My Dear Catherine,
I had hoped that I might, by this letter bring you happy news of our discovering Harriet safe and well, but such a pleasure is not in my power. Despite our hasty departure to London, let me assure you we did not delay by even one hour, much to my aunt’s dismay for she had expressed a hankering to take a turn about the garden, events unfolded that were quite beyond our control.
Our journey was tolerable, though our progress through London was slower as we were forced to take the least populated route in an attempt to be inconspicuous, however complete anonymity was impossible as we travelled in a procession of five sleek black coaches. During the journey we had agreed betwixt us that the most prudent course of action would be to surround the letter writer’s house, if it could be described thus for it had only two sash widows, such a number could never render it respectable, as swiftly and silently as possible; then descend upon it all at once thereby trapping everyone within and reclaim my poor sister.
We halted the carriages two streets from our quarry and I watched Lord Woodville distribute weapons and orders.
“Foot, I shall want two of your nimblest men to climb that oak, I feel a bird’s eye view could prove rewarding.” Engaged thus in observing him, it was several moments before I realised that he did not intend me to accompany them.
“Excuse me Lord Woodville.” I interrupted him.
“Forgive me madam, I neglected to hand you down from the carriage, that was unaccountable of me!”
“Hand me down …” Said I in genuine disbelief “No sir, it is not with your lack of genteel manners that I take issue but with the fact that I am not to accompany you to rescue my sister.”
“Madam, surely you are in jest.” Said he.
“No, Sir”
“But Miss Maria, forgive me but you are a woman, an elegant female, a member of the gentle…”
“Indeed I am, but such a state does not impede me from wielding a weapon.” As I spoke he paled a little. ” It may shock your sensibilities, but when I was sixteen years old I travelled to the East Indies where I had no choice but to learn to duel. For we elegant females are on occasion required to defend the things we hold in high esteem.” I could see he wished to continue the quarrel so I pressed on, “Lord Woodville we do not have time to exhaust the topic. My sister’s life hangs in the balance.”
To my relief after a few moments consideration he conceded,
“Very well, you may be one of our party if you swear to me upon your honour that you shall do exactly as I say and remain close to me throughout”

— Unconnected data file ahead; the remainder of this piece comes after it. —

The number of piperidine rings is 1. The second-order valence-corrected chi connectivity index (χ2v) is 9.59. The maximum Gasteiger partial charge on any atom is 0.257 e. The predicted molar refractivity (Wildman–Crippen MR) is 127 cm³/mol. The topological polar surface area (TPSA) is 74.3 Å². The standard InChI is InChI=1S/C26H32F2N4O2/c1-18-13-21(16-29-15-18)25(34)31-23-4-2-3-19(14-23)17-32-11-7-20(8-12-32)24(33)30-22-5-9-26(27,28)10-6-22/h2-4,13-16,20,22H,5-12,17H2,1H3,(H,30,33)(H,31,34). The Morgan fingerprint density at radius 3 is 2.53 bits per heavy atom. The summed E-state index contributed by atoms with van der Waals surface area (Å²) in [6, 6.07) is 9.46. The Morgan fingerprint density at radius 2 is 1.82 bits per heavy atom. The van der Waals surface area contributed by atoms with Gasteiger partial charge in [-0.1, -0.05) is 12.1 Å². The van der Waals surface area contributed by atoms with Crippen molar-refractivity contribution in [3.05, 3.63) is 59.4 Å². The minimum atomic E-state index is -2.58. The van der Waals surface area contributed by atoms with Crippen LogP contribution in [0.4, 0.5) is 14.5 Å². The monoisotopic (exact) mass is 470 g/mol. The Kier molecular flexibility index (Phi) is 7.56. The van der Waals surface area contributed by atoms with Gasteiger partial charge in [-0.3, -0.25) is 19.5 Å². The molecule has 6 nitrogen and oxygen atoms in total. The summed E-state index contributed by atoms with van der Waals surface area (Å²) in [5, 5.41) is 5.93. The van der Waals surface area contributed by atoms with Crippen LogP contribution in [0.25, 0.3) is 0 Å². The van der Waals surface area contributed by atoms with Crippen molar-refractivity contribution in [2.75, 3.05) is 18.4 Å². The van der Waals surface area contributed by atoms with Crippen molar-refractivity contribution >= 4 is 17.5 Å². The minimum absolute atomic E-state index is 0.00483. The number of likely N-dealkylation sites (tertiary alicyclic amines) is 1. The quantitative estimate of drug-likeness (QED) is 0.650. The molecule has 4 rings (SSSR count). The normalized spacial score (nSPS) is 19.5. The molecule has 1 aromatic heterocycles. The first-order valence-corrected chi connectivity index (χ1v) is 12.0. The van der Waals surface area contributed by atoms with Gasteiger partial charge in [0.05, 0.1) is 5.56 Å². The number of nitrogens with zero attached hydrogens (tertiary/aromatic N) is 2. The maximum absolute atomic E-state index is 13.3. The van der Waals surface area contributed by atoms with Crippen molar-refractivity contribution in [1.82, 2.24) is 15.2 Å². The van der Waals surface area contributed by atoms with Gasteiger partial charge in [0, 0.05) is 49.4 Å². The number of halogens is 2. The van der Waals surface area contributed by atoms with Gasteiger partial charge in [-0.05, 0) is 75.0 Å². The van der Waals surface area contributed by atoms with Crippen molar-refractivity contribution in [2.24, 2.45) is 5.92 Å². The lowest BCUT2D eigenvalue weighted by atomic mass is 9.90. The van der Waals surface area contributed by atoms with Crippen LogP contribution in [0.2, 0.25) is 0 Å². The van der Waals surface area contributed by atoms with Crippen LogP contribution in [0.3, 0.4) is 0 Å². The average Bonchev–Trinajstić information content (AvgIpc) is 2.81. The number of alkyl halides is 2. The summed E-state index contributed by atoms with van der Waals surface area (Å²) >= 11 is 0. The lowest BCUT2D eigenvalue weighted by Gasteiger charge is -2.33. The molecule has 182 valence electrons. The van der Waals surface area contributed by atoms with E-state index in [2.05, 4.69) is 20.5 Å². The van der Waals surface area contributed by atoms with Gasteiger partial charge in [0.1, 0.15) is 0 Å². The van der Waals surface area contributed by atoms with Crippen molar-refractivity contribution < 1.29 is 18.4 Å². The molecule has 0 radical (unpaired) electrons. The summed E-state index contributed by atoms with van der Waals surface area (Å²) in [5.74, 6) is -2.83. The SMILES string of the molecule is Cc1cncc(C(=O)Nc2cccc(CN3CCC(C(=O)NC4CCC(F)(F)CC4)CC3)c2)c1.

Upon my nod he placed in my hands a rifle, a sword and a duelling pistol. Once the latter was secured to my sash we proceeded through the shadows, quiet as game poachers.
“We wait for Foot’s signal then we move.” He whispered.

A handkerchief embroidered with the word “Foot’s Signal” fell from above and holding my gun I followed Lord Woodville into the house. Aunt Margaret close behind quite determined to uphold an illusion of propriety.
“It is an impenetrable darkness, I fear we shall not be able to distinguish even the most refined silhouette” I murmured but before I could finish expressing my concern the room before us was illuminated by the blast of gunpowder, a bullet soared not three inches from me.
I know not what came over me but I was so enraged by the fiendish peasant’s attempt to fire at a woman, that I aimed directly into the flash and fired. There came a cry of pain and a thud as he fell to the floor.
I was then too overcome by my own impetuous nature that I nearly fainted and was most grateful to my aunt for always carrying smelling salts about her person. Lord Woodville hastened forward.
“He is wounded, but not too severely. Foot, bring the candles I wish to see the brigand.”
I could hear footsteps but all was still confusion to me until the filthy parlour in which we stood was warmed by the candles glow.
“The house is empty save for him. there seems to be no sign of Miss Henrietta.”
“Nay sir, that is not the case, may I crave your indulgence.” Foot spoke earnestly.
We followed, I with my nerves all of a flutter, to a small room in which stood a chair and a low easel.
“This is what I wished to show you.” He said.
On the easel rested a canvass illustrated with a series of pictures, all depicting a terrified Henrietta and a masked captor with a chin so large that he could not be considered a well-looking man. Beneath the painting the words “You now have merely twenty-one days to bring to the …” but there the words came to a halt.
“Damnation to it all!” Cried Lord Woodville “But that man must know something.” He indicated the wounded man, who now sat slumped and bound in a corner.
“Miss Maria bring the drawing.” He took my sword from my side and rounded upon the brute on the floor.
“You sir, What is the meaning of this” He indicated the painting with his sword. “You will answer me or I shall cut you from navel to nose.” Lord Woodville shook as though possessed by some demon. The man spluttered and coughed but spoke not a word. Lord Woodville then raised his sword arm to carry out his threat.
“Lord Woodville!” I entreated.
“Tell me.” He repeated quite oblivious to my presence.
“There is a parchment.” the prisoner spoke in little more than a hoarse whisper.
“What parchment” I demanded all eagerness. “Speak you son of a peasant!”
“The parchment is in the … it is in the … in the …” It seems he was capable of no more for with a terrible gouty cough he expired.
“Damnation to it all!” Lord Woodville vented considerable spleen but I was able to issue no more than a gasp of utter despair as our hope faded.
Yours in a state of heightened distress,